See full article at Indiewire »

The Crown: Season 2 TV Show Trailer: Queen Elizabeth II Doesn’t Know Who To Trust [Netflix]

  • Film-Book
The Crown: Season 2 Trailer Netflix‘s The Crown: Season 2 TV show trailer stars Claire Foy, Matt Smith, Victoria Hamilton, Vanessa Kirby, and Jeremy Northam. The Crown: Season 2’s plot synopsis: based on the play by Peter Morgan, “Beginning with soldiers in Her Majesty’s Armed Forces fighting an [...]

Continue reading: The Crown: Season 2 TV Show Trailer: Queen Elizabeth II Doesn’t Know Who To Trust [Netflix]
See full article at Film-Book »

6 Details About Season 2 of The Crown That Will Make You Royally Excited

  • BuzzSugar
It didn't take long for audiences to get swept up in The Crown, Netflix's decadent dramatization of Queen Elizabeth II's first few years on the throne, and it's pretty obvious why. Although there are a few things in the hit series that didn't actually happen, it still captures the essence of what it was like for the young royal to take over for her father, King George VI, after his shocking death in 1952. With season one in the bag (which reportedly came at a $130 million price tag), it's time to look forward: what do we know about season two? RelatedQueen Elizabeth II's Reaction to Watching The Crown Is Probably Not What You'd Think The Main Cast Lead actress Claire Foy took home multiple best actress trophies this award season for her spot-on, layered performance as the queen, so it should come as no surprise that she's signed on for season two.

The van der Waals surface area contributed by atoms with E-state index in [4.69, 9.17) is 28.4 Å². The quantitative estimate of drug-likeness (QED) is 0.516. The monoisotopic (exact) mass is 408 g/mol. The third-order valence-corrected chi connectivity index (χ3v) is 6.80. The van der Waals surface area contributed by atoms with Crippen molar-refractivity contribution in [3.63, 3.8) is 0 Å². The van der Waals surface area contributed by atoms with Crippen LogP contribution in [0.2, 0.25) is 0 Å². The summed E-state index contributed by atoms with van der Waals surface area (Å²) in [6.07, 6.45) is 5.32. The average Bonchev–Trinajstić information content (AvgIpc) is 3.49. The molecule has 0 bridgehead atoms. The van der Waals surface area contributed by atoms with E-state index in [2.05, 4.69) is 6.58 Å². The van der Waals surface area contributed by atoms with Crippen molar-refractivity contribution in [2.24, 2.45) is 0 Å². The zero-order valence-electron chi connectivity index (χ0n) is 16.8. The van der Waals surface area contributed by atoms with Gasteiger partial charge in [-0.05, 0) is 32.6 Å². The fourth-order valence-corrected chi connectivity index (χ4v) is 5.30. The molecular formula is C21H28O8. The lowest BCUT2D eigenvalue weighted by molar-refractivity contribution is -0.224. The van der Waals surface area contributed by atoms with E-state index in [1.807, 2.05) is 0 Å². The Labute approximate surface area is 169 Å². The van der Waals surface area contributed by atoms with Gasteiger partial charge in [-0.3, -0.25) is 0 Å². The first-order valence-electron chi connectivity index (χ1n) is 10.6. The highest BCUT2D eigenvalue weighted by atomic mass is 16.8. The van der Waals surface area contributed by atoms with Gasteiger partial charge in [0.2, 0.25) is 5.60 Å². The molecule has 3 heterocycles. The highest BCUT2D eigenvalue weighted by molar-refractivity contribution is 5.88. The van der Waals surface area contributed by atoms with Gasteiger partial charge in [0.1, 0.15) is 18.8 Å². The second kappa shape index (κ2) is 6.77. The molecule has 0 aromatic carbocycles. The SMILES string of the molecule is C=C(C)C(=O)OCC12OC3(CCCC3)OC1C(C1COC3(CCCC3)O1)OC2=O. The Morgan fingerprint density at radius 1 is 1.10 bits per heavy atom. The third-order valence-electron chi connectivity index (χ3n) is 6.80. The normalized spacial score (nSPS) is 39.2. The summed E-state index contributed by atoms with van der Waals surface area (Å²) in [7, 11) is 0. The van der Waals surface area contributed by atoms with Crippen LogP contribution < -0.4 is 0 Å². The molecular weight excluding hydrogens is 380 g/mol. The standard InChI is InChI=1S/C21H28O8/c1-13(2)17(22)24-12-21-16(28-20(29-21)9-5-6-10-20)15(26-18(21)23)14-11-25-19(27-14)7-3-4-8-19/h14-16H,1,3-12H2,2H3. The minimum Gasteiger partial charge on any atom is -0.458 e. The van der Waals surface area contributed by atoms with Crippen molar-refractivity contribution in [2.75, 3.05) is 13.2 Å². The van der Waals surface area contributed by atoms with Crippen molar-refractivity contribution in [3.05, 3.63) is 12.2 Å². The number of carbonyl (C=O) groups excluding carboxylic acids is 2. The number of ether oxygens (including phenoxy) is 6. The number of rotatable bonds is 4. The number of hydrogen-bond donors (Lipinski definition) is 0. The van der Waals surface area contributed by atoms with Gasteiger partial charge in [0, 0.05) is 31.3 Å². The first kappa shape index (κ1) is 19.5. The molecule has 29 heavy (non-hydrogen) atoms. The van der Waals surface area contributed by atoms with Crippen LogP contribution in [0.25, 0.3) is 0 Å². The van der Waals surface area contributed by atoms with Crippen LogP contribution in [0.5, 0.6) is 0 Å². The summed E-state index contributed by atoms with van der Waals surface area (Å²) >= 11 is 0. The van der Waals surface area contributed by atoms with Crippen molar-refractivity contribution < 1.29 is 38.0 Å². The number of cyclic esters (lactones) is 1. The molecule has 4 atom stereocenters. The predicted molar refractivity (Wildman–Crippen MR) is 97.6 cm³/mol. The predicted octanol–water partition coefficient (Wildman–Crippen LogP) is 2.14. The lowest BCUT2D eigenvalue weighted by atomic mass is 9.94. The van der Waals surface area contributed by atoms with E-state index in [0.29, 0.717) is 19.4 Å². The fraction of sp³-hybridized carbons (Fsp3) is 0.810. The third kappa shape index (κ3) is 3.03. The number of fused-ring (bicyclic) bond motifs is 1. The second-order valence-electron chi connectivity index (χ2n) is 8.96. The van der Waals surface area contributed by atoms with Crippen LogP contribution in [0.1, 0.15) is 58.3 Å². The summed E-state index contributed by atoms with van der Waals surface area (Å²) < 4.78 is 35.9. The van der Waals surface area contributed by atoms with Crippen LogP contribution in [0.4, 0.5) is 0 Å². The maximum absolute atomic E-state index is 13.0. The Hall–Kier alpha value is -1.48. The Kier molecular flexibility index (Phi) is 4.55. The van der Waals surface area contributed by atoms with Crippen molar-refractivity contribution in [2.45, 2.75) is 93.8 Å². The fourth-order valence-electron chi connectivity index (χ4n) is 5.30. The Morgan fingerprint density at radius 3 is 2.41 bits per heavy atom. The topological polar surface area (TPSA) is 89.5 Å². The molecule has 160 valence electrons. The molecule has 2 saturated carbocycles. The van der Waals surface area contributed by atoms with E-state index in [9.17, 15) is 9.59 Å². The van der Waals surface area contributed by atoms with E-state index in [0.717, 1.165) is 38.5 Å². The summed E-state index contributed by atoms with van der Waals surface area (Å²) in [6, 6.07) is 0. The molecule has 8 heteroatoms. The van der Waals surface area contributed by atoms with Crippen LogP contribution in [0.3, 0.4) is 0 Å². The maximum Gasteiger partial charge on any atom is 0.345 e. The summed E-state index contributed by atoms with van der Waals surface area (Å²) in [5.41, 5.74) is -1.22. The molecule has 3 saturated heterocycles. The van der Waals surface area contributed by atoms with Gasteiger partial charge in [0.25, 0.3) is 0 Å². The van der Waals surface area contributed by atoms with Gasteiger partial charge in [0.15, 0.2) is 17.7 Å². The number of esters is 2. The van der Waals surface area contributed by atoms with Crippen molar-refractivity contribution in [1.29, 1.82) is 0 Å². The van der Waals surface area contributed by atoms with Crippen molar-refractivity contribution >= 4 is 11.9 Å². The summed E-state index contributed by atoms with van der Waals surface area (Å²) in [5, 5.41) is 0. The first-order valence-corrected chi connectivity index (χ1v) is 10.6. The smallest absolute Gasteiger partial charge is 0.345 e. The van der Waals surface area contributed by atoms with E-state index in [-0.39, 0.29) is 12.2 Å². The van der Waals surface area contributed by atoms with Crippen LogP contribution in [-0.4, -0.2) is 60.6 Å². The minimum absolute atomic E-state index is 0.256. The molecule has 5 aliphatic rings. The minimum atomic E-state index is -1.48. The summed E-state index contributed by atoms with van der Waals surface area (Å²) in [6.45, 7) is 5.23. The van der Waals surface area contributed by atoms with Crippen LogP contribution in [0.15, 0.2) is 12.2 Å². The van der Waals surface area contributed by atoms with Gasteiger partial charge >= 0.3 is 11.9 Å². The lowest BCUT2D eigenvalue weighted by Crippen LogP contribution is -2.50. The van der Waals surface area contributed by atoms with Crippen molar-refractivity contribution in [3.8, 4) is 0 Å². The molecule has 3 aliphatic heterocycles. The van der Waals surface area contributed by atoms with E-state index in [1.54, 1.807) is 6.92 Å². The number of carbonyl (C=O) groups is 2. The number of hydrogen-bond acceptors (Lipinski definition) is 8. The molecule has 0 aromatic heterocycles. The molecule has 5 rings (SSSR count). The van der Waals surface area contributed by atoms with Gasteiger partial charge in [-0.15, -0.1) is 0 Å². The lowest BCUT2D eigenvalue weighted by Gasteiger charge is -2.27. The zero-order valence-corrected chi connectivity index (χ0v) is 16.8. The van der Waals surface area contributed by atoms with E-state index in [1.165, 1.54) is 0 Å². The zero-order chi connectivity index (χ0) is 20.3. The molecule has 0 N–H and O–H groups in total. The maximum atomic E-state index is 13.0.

See full article at BuzzSugar »

‘The Crown’ Season 2 Trailer and First Look Photos: Heavy Lies the Head

  • Indiewire
‘The Crown’ Season 2 Trailer and First Look Photos: Heavy Lies the Head